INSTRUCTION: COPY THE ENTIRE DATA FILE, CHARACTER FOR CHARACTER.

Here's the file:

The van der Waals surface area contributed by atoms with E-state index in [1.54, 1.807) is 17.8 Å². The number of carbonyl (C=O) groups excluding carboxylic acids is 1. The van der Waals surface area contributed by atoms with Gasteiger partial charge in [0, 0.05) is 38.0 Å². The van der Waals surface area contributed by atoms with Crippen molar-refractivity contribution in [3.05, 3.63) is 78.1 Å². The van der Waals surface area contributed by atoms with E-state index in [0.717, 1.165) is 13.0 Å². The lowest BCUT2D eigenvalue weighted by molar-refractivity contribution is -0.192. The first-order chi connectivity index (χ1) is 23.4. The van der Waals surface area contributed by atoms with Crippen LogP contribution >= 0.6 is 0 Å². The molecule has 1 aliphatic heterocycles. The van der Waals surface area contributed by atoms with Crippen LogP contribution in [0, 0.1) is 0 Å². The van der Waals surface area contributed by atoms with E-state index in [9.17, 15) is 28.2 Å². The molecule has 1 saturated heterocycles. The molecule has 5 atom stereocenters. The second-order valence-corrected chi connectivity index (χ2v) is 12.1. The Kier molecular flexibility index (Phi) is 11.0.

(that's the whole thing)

The van der Waals surface area contributed by atoms with E-state index in [1.54, 1.807) is 17.8 Å². The number of carbonyl (C=O) groups excluding carboxylic acids is 1. The van der Waals surface area contributed by atoms with Gasteiger partial charge in [0, 0.05) is 38.0 Å². The van der Waals surface area contributed by atoms with Crippen molar-refractivity contribution in [3.05, 3.63) is 78.1 Å². The van der Waals surface area contributed by atoms with E-state index in [0.717, 1.165) is 13.0 Å². The lowest BCUT2D eigenvalue weighted by molar-refractivity contribution is -0.192. The first-order chi connectivity index (χ1) is 23.4. The van der Waals surface area contributed by atoms with Crippen LogP contribution >= 0.6 is 0 Å². The molecule has 1 aliphatic heterocycles. The van der Waals surface area contributed by atoms with Crippen LogP contribution in [0, 0.1) is 0 Å². The van der Waals surface area contributed by atoms with E-state index in [9.17, 15) is 28.2 Å². The molecule has 1 saturated heterocycles. The molecule has 5 atom stereocenters. The second-order valence-corrected chi connectivity index (χ2v) is 12.1. The Kier molecular flexibility index (Phi) is 11.0.